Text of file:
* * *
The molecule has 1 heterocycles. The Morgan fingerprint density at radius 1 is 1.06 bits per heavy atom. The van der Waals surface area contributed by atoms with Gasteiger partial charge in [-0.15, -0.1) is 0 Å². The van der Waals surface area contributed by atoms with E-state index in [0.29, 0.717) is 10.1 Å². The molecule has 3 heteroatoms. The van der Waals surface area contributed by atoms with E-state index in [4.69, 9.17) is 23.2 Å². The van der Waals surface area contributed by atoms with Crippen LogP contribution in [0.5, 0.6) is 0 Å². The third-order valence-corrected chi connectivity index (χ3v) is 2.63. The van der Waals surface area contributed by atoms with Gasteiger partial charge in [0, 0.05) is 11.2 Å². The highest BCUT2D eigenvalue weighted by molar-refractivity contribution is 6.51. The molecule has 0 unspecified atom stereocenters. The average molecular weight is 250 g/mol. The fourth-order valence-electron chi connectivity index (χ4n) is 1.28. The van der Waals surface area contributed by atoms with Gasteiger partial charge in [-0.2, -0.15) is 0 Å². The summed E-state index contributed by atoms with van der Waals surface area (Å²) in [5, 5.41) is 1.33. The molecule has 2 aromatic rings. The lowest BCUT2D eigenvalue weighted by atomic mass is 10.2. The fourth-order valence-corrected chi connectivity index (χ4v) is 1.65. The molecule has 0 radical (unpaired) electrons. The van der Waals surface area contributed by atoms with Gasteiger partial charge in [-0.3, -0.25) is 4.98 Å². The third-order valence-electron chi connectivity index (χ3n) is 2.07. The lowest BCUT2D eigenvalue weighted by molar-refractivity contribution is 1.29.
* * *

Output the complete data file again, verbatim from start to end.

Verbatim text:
The molecule has 1 heterocycles. The Morgan fingerprint density at radius 1 is 1.06 bits per heavy atom. The van der Waals surface area contributed by atoms with Gasteiger partial charge in [-0.15, -0.1) is 0 Å². The van der Waals surface area contributed by atoms with E-state index in [0.29, 0.717) is 10.1 Å². The molecule has 3 heteroatoms. The van der Waals surface area contributed by atoms with E-state index in [4.69, 9.17) is 23.2 Å². The van der Waals surface area contributed by atoms with Crippen LogP contribution in [0.5, 0.6) is 0 Å². The third-order valence-corrected chi connectivity index (χ3v) is 2.63. The van der Waals surface area contributed by atoms with Gasteiger partial charge in [0, 0.05) is 11.2 Å². The highest BCUT2D eigenvalue weighted by molar-refractivity contribution is 6.51. The molecule has 0 unspecified atom stereocenters. The average molecular weight is 250 g/mol. The fourth-order valence-electron chi connectivity index (χ4n) is 1.28. The van der Waals surface area contributed by atoms with Gasteiger partial charge in [-0.2, -0.15) is 0 Å². The summed E-state index contributed by atoms with van der Waals surface area (Å²) in [5, 5.41) is 1.33. The molecule has 2 aromatic rings. The lowest BCUT2D eigenvalue weighted by atomic mass is 10.2. The fourth-order valence-corrected chi connectivity index (χ4v) is 1.65. The molecule has 0 radical (unpaired) electrons. The van der Waals surface area contributed by atoms with Gasteiger partial charge in [-0.3, -0.25) is 4.98 Å². The third-order valence-electron chi connectivity index (χ3n) is 2.07. The lowest BCUT2D eigenvalue weighted by molar-refractivity contribution is 1.29.